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Protocols 29

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Through the combined efforts of some dedicated polo people, some who are no longer with us.  In our new digital age it is now accessible vis a vis Internet.

Protocol 29 origins

After 29 + years as a veteran polo player – often reflected on how difficult it was for a rookie to acquire knowledge on horsemanship. Schools teaching the world’s best game did not exist in the mid 70’s. USPA membership had been dwindling since WWII.  A gentleman named Mack Jason became membership chairman and put some pride back into our great sport.     Today there are some fine professors available – albeit geography as well as economics often makes it tough – it is now time charge ahead - digital style.

Here is a singular attempt to put something “back into the game” which had changed altered much of my life for the better.  
Some wise counsel from Argentina’s Juan Carlos Harriott in the Abierto 1972 –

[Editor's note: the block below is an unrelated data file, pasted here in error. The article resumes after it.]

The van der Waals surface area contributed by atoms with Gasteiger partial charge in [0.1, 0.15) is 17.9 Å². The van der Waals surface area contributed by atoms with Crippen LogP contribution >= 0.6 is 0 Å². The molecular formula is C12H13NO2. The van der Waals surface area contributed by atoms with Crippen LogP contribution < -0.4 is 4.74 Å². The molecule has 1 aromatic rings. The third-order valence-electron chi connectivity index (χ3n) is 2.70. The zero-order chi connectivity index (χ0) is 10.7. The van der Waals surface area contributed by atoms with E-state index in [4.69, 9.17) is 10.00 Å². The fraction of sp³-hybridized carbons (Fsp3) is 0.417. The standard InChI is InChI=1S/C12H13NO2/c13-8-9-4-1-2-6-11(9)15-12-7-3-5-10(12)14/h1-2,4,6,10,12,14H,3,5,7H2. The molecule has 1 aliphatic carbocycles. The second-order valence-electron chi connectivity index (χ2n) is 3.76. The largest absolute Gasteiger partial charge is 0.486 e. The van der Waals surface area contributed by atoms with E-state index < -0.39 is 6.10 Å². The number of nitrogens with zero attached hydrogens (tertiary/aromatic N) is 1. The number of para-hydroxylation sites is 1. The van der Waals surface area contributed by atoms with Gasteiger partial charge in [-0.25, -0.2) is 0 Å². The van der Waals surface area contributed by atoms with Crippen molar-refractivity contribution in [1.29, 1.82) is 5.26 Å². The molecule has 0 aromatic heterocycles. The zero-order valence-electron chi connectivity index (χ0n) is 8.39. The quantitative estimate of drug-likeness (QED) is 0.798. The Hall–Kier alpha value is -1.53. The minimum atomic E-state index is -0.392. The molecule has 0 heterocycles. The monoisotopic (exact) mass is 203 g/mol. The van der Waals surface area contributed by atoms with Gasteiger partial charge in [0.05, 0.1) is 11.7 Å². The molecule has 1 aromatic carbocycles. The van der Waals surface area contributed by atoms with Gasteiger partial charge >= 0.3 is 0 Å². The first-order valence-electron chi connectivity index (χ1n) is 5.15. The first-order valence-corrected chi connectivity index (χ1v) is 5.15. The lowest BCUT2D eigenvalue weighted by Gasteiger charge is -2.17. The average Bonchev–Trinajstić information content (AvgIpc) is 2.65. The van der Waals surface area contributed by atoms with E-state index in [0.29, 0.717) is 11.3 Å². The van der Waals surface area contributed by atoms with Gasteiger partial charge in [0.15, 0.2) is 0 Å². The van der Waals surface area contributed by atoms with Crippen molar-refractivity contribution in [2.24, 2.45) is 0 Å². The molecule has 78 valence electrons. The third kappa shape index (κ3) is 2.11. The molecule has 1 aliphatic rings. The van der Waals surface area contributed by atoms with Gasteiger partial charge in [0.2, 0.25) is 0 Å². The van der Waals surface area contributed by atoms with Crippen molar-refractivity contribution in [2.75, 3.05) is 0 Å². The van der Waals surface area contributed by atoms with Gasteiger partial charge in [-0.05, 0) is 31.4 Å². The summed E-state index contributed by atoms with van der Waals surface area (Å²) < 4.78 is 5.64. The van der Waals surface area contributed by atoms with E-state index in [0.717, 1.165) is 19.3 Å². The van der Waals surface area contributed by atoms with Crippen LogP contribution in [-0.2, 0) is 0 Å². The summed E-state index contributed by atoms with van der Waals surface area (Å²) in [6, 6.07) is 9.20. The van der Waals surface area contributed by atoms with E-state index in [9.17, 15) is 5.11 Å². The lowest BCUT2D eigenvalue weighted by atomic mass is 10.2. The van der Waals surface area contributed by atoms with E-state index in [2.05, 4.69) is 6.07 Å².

“Si no puedes hacer otra cosa mientras estas galopando en la cancha de polo intenta pensar”
“if you can’t do anything else while galloping on the polo field -  try thinking”
pledged to that wisdom and my late team captain Mack Jason (1926 - 2011 ) this course of study is dedicated.

Protocol Twenty-Nine
by P.T. Brent for PTF  from Hawaii 29 January 2012

 

Viewers take notes – seek more knowledge on an ongoing basis

1. It is a game – one that can have an effect on a person’s soul - being a USPA player is a tough road – keep the game in the proper perspective –family and work come first and demand their priority.